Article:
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Staff Sgt. Jacob Merrell, a crew chief with Marine Medium Tiltrotor Squadron 363, 3rd Marine Aircraft Wing, and a Sisters, Ore., native, shoots an M240D machine gun during a tail gun shoot exercise over a range training complex aboard Marine Corps Air station Yuma, Ariz., Oct. 31. Pilots communicate with crew chiefs through an inner communication system, so they know the location of the targets.

Photo by Lance Cpl. Melissa Eschenbrenner

Ridge Runners shoot for the best during training exercise

31 Oct 2012 | Lance Cpl. Melissa Eschenbrenner

MARINE CORPS AIR STATION YUMA, Ariz. – Crew chiefs with Marine Medium Tiltrotor Squadron 163 “Ridge Runners” and Marine Medium Tiltrotor Squadron 363 “Red Lions”, 3rd Marine Aircraft Wing, opened fire on buildings and tanks with a mounted M-240 D medium machine gun at a machine gun range aboard Marine Corps Air Station Yuma, Ariz., Oct. 31.

This exercise ensures crew chiefs handle the machine gun proficiently, in case they need to implement this training during a combat deployment, explained Staff Sgt. Jacob Merrell, a crew chief with VMM-363 and a Sisters, Ore. native.

“When I was deployed, I shot the same weapon.” said Merrell. “This training definitely prepares you because you have to be able to assess targets and engage them quickly because of the speed of the Osprey.”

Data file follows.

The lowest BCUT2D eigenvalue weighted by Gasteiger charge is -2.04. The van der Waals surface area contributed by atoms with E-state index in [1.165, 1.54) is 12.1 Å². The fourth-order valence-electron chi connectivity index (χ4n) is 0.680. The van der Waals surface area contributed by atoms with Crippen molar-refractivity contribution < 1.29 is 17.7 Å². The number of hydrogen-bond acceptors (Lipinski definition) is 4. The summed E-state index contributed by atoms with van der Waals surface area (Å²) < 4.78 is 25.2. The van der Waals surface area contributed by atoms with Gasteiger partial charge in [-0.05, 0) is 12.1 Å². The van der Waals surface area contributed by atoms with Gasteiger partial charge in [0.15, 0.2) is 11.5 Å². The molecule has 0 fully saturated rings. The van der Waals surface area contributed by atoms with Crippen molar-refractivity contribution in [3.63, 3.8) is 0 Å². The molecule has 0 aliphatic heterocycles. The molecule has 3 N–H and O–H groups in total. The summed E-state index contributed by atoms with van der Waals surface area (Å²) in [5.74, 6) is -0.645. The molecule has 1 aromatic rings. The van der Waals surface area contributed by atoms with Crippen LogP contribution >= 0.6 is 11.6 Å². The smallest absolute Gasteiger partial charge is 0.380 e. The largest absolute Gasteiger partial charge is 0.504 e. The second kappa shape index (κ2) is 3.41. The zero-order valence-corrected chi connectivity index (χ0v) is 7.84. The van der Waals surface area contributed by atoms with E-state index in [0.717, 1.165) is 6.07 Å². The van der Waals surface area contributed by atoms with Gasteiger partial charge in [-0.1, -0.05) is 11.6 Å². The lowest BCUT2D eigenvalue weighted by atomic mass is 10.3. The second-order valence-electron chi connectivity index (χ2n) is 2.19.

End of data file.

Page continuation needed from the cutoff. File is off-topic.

The M240 machine gun fires 7.62 mm bullets and is capable of long-range shooting. The weapon, which is light weight and reliable due to its changeable barrels and easy loading, also makes it compatible for use on the aircraft.

Because the crew chiefs fire the weapon from the back of the aircraft, the targets are not visible to the pilots. This makes communication between the crew chiefs and the pilots crucial.

“When a target is located, the crew chiefs tells the direction it’s in, how far away it is and the size.” said 1st Lt. Link Terry, a pilot with Marine Medium Tiltrotor Squadron 165 and a Monroe, Ohio, native. “As pilots, we can steer in the direction and tell the crew chiefs where it is to engage the target.”
Training on the weapons occurs every six months to ensure every crew chief remains qualified. However, when units prepare to deploy, crew chiefs receive extra training to ensure they are fully prepared.

Crew chiefs favor weapons training. Training on the weapon about twice per year is enough to remain comfortable shooting the weapon, explained Merrell.

Firing weapons from an aircraft requires training for multiple situations, such as firing at night and with other tail-mounted weaponry. Qualified instructors accompany students to ensure the completion of each step needed to qualify. Instructors refer to a manual of codes to complete training and keep Marines properly qualified.

“Our crew chiefs are highly qualified in weaponry.” said Terry. “They make my job easier by knowing exactly what to tell me to complete the mission.”

Crew chiefs, as well as pilots, need to be up-to-date and ready for anything. The success of training ensures that crew chiefs succeed when their skills are tested on deployment.